Although Tinder sounded fun, there isn't a way for potential matches to know whether or not I have children before they decide to choose my photo. I wanted someone viewing my profile to know right away whether or not it stated if I have kids.
Here's what happened when I checked the box, and here's what happened when I didn't.
The pure stats:
When I didn't check the box on OkCupid (it looked like I had "no children"), I received 36 messages and 131 likes.
When I did check the box saying that I did have children on Plenty of Fish, I got 65 messages, 99+ "meet me requests" (the exact number is unknown, but from the push notifications from my phone, I'd wager the number higher than 131).
After results like these, I feel pretty confident that if I needed to, I could find a date. Actually, I was on a self-esteem high all that week, but that's another experiment ...
From the stats alone, stating that I have children didn't stop people from contacting me. In fact, in some ways I felt like it made me more "marketable" to potential partners. The fact that my profile headline included my children appears to not have affected my results. Instead, from the messages I received, I think it helped. Admitting to having children made me more "real." Online dating is a crap shoot. In the day and age of Catfish, fraud scams, and other methods of deceiving people through the internet, people, especially those vulnerable enough to put themselves out there to find love, want assurances that the person they are falling for is really the person that they think he or she is. By being honest about my children, it shows potential matches that I have nothing to hide, and that I am indeed presenting to them person I claim to be.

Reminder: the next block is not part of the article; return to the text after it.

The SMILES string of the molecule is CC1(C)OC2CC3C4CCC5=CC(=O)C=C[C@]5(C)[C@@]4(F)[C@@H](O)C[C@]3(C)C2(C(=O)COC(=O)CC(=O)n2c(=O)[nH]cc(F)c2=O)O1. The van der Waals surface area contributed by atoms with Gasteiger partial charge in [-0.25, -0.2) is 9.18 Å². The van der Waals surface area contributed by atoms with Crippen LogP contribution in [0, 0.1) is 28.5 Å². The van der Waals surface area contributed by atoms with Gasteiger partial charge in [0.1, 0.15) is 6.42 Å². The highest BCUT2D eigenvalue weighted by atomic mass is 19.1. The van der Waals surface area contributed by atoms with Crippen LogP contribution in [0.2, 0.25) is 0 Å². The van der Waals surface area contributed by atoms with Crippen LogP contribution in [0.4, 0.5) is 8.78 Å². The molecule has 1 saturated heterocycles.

No question, there was quantity. But was there quality?